Science Corp., located in Alameda, California, is developing the Science Eye, a prosthesis to restore vision in patients with diseased light-sensing cells. The CEO, Max Hodak, showcases a small device connected to a microLED display. Once proven safe and effective, the Science Eye will be implanted in human patients. The company’s first scientific paper highlights their progress, including successful trials in rabbits. The device features a wafer-thin microLED with 16,000 pixels, offering high-resolution vision. To restore vision, the Science Corp. team must deliver a gene and demonstrate the generation of electrical signals in the brain. Leela, the rabbit, plays a crucial role in their research. Genetic diseases like retinitis pigmentosa and age-related macular degeneration cause the death of photoreceptors, resulting in blindness.
In retinitis pigmentosa, the loss of photoreceptors impairs vision. However, other cells in the retina, like RGCs, remain intact, allowing the brain to decode light signals. The Science Eye aims to modify RGCs to be responsive to light and transmit signals. This involves injecting a specially designed opsin, enclosed in a deactivated virus, to target RGCs. The opsin successfully reaches RGCs in experiments with stem cell-derived neurons and retinal organoids. The company needs Leela’s eyes to test the method in a living organism.
At Science Corp., researcher Amy Rochford delicately manipulates Leela’s eyeball, removing parts and accessing the retina for further study. Although rabbit eyes differ from human eyes, they serve as a valuable starting point for research due to their similarities in certain aspects of eye biology, such as the presence of light-sensitive cells in the fovea.
Science Corp. aims to validate two key concepts: getting the viral construct into RGCs and stimulating opsins with the FlexLED device to send signals to the brain. Early results from rabbit experiments show success in making RGCs light-sensitive and detecting brain activity with the FlexLED. However, the opsin requires a specific wavelength of light, necessitating the use of glasses with cameras to transmit information wirelessly to the implanted FlexLED.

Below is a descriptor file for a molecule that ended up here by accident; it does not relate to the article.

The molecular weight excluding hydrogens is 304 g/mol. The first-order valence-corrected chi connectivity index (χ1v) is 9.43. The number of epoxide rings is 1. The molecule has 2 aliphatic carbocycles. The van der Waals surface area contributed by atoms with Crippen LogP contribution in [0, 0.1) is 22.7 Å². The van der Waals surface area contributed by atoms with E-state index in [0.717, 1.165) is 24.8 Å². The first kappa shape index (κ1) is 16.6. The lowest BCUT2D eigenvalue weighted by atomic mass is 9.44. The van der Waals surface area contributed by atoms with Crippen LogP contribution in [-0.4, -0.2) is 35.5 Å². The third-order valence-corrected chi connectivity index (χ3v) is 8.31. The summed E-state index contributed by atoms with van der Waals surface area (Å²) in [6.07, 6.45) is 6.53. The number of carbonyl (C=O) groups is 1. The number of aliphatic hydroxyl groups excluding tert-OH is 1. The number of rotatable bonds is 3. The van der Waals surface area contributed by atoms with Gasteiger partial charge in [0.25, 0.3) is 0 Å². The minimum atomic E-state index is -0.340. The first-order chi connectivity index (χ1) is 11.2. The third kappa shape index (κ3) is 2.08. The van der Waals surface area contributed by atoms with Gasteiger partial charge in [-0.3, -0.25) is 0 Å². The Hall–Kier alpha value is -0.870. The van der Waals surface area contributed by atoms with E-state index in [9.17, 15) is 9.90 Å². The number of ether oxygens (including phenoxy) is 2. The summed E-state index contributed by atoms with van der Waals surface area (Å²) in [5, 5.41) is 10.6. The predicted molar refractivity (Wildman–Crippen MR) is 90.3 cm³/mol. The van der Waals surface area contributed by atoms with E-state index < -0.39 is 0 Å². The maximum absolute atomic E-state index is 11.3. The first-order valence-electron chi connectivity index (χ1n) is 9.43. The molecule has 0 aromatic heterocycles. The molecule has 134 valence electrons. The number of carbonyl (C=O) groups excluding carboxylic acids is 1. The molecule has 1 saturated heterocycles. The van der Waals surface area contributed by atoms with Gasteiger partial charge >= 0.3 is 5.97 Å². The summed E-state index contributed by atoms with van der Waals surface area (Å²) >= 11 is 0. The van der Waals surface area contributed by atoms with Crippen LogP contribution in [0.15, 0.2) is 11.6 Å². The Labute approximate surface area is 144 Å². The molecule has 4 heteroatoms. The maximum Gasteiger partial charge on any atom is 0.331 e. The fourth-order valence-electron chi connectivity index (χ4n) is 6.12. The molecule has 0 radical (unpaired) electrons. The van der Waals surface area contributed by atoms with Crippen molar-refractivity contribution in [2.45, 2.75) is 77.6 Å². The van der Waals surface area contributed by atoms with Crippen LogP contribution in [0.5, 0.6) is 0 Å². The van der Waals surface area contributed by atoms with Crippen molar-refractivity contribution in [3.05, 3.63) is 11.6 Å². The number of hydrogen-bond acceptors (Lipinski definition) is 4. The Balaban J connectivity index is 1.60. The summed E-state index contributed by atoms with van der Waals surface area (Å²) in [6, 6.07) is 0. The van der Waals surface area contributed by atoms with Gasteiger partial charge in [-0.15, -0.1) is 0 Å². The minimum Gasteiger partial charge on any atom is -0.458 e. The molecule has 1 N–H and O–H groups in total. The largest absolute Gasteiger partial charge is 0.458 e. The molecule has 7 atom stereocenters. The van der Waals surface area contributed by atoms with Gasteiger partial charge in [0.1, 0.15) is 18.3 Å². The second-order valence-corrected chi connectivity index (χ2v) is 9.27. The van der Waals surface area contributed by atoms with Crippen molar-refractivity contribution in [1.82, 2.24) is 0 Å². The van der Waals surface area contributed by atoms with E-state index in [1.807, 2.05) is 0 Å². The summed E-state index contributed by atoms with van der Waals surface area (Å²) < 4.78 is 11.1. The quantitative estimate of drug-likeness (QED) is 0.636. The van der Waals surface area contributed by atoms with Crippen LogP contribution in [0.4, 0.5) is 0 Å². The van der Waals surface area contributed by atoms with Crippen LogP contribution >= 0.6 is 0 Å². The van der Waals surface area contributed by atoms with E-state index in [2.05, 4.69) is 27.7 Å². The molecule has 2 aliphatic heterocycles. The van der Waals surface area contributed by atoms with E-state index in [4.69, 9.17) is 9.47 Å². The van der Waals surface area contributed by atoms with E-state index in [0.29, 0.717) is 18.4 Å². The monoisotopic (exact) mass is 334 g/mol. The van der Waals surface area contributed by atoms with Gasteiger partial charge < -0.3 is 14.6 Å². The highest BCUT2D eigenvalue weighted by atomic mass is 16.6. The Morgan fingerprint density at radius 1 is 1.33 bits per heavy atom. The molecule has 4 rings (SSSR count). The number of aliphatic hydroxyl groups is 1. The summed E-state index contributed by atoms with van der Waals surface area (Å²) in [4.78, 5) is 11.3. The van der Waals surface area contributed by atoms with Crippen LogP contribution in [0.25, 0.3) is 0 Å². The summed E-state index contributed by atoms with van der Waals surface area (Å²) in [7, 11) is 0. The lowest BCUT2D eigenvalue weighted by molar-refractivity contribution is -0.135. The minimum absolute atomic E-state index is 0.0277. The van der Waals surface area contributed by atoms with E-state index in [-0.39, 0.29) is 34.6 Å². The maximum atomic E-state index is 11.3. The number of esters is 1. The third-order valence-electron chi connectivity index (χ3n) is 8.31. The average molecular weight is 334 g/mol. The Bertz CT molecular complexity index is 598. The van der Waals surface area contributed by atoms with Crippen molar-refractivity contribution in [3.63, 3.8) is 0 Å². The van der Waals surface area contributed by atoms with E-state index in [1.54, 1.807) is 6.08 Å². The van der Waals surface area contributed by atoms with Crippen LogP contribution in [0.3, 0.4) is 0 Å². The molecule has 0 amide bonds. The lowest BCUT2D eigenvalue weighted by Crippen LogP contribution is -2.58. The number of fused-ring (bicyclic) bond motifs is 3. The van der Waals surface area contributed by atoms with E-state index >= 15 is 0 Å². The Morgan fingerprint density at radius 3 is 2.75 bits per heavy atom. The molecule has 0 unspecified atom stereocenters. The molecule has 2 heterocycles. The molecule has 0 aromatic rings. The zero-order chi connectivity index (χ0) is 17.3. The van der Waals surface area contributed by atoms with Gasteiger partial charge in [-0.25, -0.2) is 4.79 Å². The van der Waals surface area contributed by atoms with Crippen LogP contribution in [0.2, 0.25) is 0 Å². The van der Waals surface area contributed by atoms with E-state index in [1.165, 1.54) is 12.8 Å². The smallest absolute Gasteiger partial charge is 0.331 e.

While vision restoration for early patients won’t be perfect, it will provide a sense of sight with reduced fidelity. Overcoming physiological barriers to achieve high-resolution vision remains a challenge, given the large number of photoreceptors compared to RGCs. Nonetheless, stimulating RGCs alone presents a viable pathway.
RGCs convey different types of information to the brain, similar to Photoshop filters, creating a complete visual scene when combined. Future iterations of the FlexLED device could potentially drive different types of RGCs, enabling high-resolution vision restoration.
While Science Corp. is not the only team working on vision restoration, its optogenetics approach is unique. Other companies are experimenting with gene-editing RGCs and light-altering goggles. For example, GenSight’s optogenetics system, using gene therapy and glasses, has shown partial vision restoration in clinical trials. Neuralink, Hodak’s previous venture, focuses on brain implantation but faces regulatory challenges.
Safety is a critical concern, and Science Corp. must ensure the implant’s safety and minimize potential risks. Looking ahead, Science Corp. envisions a future beyond the Science Eye, with ambitions to explore new senses and make the sensorium programmable.
The brain’s ability to adapt to new external inputs allows for the potential creation of a virtual world experienced through the Science Eye. By fine-tuning RGC stimulation, one could perceive specific images or places, altering reality itself. The concept of “altering the brain, altering reality” resonates with Science Corp.’s vision and is reflected in their artwork.
Hodak’s reference to “See you in the Matrix” hints at Science Corp.’s grand ambitions. However, the current reality is far from achieving such feats. During the tour of Science Corp.’s facility, no hidden agendas were revealed, and the focus remained on the rabbit experiments.
Announcing the Science Eye – Science
A Science corporation – Max Hodak blog
Neuralink’s FDA Troubles Are Just the Beginning – IEEE Spectrum
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